In a revelation that should be shocking to almost nobody, Charles Barkley admitted he took some money while in college during a conversation about Reggie Bush on the Dan Patrick radio show (as transcribed on Beyond The Arc).

If a guy wants to borrow money from an agent because he’s poor, what is wrong with that?” Barkley told Patrick. “Nobody can tell me what is wrong with that. I got money from agents when I was in college and I went in the 80s. Most of the players I know borrowed money from agents. The colleges don’t give us anything. If they give us a pair of sneakers, they get in trouble. Why can’t an agent lend me some money and I’ll pay him back when I graduate?”

It’s rather a simple view to a much more complex problem. But does the fact that a top athlete took money during college nearly three decades ago really surprise anyone? Does it change anything or anyone’s perception of Barkley or Auburn? Not even close.

Barkley is on the same page with us about a couple things. One is that the NCAA’s selective enforcement and archaic view of college athletics is pathetic.

The other is something else he told Patrick — if Bush had just paid the agents back as they privately requested nobody would be talking about this. Bush decided to fight them over a few hundred thousand, and it was leaks from that agent after he couldn’t get paid that led to the media and NCAA investigations. That eventually led to the punishments to USC, as well as Bush and his issues with the Heisman. This will hit Bush in the pocketbook regarding endorsements, and to much larger sums than he would have paid to the agent.

Bush could have been smart about this, instead here we are.

Blue chipper Will Barton may not be eligible to go to Memphis, but Europe, D-League beckon

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Latavious Williams isn’t the best player to ever waltz through the D-League, but could be among the most influential. After being declared academically ineligible to play for Memphis prior to last season, Williams opted to still pursue a domestic route to the NBA. Rather than follow the Brandon Jennings model and grab a quick paycheck before making his NBA debut, Williams blazed a trail of his own, and declared for the D-League draft with absolutely no college or professional experience.

Now, Memphis recruit Will Barton is running into similar eligibility issues. He has a much higher profile than Williams ever did as a prospect (Barton was ranked the 11th best recruit in his class by Rivals, and the 2nd best shooting guard prospect), but the doors to the our nation’s most prestigious academic institution will remain closed to him. Bummer.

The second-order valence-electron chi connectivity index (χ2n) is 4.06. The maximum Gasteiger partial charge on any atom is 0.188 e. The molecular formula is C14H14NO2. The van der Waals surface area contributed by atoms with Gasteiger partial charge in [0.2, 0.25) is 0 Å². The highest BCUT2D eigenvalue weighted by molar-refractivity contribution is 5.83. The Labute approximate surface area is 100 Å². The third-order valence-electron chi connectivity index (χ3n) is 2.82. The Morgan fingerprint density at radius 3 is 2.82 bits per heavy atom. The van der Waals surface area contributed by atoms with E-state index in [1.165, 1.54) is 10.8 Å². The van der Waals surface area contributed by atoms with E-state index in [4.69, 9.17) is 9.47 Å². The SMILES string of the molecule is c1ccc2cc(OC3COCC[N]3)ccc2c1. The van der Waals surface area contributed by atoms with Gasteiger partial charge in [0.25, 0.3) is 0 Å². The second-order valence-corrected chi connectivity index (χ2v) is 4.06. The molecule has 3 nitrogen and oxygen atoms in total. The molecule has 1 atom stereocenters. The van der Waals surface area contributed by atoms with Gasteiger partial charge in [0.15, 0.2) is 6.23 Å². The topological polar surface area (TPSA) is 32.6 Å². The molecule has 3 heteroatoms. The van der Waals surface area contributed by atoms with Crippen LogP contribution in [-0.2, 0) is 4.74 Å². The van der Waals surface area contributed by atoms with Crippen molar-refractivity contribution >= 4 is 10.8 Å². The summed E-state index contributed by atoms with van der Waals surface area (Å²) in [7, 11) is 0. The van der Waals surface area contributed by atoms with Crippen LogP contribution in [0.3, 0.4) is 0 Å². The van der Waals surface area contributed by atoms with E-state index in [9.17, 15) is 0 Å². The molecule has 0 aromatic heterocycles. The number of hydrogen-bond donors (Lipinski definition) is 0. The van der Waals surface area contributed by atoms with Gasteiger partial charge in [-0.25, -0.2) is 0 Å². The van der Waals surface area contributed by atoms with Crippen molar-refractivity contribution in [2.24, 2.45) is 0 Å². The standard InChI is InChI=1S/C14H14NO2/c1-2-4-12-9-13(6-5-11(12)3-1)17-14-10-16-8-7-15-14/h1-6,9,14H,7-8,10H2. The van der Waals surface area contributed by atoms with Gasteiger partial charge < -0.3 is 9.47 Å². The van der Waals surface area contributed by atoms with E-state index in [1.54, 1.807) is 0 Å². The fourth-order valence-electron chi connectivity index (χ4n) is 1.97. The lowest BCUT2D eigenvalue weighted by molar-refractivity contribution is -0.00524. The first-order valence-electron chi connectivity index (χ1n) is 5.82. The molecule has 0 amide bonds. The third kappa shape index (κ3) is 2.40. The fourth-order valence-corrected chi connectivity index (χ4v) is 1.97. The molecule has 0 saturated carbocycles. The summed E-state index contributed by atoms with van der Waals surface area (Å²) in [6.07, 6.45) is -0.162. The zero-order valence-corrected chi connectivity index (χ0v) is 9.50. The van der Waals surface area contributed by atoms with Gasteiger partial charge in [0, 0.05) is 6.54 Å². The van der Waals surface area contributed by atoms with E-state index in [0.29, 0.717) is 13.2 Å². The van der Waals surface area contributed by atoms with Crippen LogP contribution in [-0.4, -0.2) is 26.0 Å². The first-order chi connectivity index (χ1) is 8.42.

But they say that every time the basketball gods close the door to Memphis, they open a window into the officiall NBA minor league affiliate. Barton has a chance to follow either Williams or Jennings, should the concerns over his eligibility not be cleared up, and a path through the D would likely be best for both Barton and, more obviously, the league.

The problem, as Scott Schroeder noted at Ridiculous Upside, isn’t that a trip through Europe would necessarily harm Barton’s NBA stock or even his development. If he chose to go overseas rather than play in the D-League, it’s very unlikely that his career would be suffer any kind of significant negative impact. Yet as the competition in the D continues to get better and better, Barton would get a head start working with NBA-style coaches and talent evaluators.

Barton could impress league scouts without having to worry about a language barrier, culture shock, or getting a consistent paycheck. There are definitely European leagues out there better than the D-League in terms of competition and talent, but if Barton wants a place where he can really showcase his skills (Jennings was hardly allowed such a luxury) while working to get better under the watchful eyes of NBA decision-makers, the D is an obvious choice.

Whether Barton goes to Memphis, the D-League, or overseas, he looks like a potential lottery pick in 2011 or beyond. Yet if you’ll allow me to dip into my bag of cliché, the journey matters here far more than the destination. Barton’s pre-NBA career could hold a significant impact on the paths lottery level talents take to the big leagues, and if he manages to improve the reputation and the audience of the D-League in the process, NBA teams across the board stand to benefit.